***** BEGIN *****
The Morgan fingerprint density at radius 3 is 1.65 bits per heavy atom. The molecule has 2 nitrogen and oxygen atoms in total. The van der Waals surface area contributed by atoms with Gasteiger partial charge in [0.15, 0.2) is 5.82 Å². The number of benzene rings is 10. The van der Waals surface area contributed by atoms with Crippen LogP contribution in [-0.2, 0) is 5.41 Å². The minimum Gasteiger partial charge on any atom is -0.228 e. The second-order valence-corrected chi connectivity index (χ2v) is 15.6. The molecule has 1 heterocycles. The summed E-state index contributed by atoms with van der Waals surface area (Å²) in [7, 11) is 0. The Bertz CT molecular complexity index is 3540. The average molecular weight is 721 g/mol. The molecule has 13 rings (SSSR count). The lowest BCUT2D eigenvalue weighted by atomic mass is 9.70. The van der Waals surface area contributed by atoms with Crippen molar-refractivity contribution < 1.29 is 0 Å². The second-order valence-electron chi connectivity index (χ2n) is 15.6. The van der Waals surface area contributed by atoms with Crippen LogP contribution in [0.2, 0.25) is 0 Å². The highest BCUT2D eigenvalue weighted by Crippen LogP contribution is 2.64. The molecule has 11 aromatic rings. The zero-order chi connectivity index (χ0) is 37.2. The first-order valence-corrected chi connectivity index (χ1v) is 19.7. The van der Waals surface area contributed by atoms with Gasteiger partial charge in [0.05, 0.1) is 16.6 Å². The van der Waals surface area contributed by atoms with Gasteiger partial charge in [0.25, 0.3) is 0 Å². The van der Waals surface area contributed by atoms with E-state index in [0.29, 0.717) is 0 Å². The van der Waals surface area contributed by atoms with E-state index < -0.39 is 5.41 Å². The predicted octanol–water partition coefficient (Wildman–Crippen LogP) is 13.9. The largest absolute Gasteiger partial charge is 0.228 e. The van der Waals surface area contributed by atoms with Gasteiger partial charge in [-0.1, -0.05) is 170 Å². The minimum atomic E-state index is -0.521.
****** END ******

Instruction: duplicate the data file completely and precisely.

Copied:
The Morgan fingerprint density at radius 3 is 1.65 bits per heavy atom. The molecule has 2 nitrogen and oxygen atoms in total. The van der Waals surface area contributed by atoms with Gasteiger partial charge in [0.15, 0.2) is 5.82 Å². The number of benzene rings is 10. The van der Waals surface area contributed by atoms with Crippen LogP contribution in [-0.2, 0) is 5.41 Å². The minimum Gasteiger partial charge on any atom is -0.228 e. The second-order valence-corrected chi connectivity index (χ2v) is 15.6. The molecule has 1 heterocycles. The summed E-state index contributed by atoms with van der Waals surface area (Å²) in [7, 11) is 0. The Bertz CT molecular complexity index is 3540. The average molecular weight is 721 g/mol. The molecule has 13 rings (SSSR count). The lowest BCUT2D eigenvalue weighted by atomic mass is 9.70. The van der Waals surface area contributed by atoms with Crippen molar-refractivity contribution < 1.29 is 0 Å². The second-order valence-electron chi connectivity index (χ2n) is 15.6. The van der Waals surface area contributed by atoms with Crippen LogP contribution in [0.2, 0.25) is 0 Å². The highest BCUT2D eigenvalue weighted by Crippen LogP contribution is 2.64. The molecule has 11 aromatic rings. The zero-order chi connectivity index (χ0) is 37.2. The first-order valence-corrected chi connectivity index (χ1v) is 19.7. The van der Waals surface area contributed by atoms with Gasteiger partial charge in [0.05, 0.1) is 16.6 Å². The van der Waals surface area contributed by atoms with Gasteiger partial charge in [0.25, 0.3) is 0 Å². The van der Waals surface area contributed by atoms with E-state index in [0.29, 0.717) is 0 Å². The van der Waals surface area contributed by atoms with E-state index < -0.39 is 5.41 Å². The predicted octanol–water partition coefficient (Wildman–Crippen LogP) is 13.9. The largest absolute Gasteiger partial charge is 0.228 e. The van der Waals surface area contributed by atoms with Gasteiger partial charge in [-0.1, -0.05) is 170 Å². The minimum atomic E-state index is -0.521.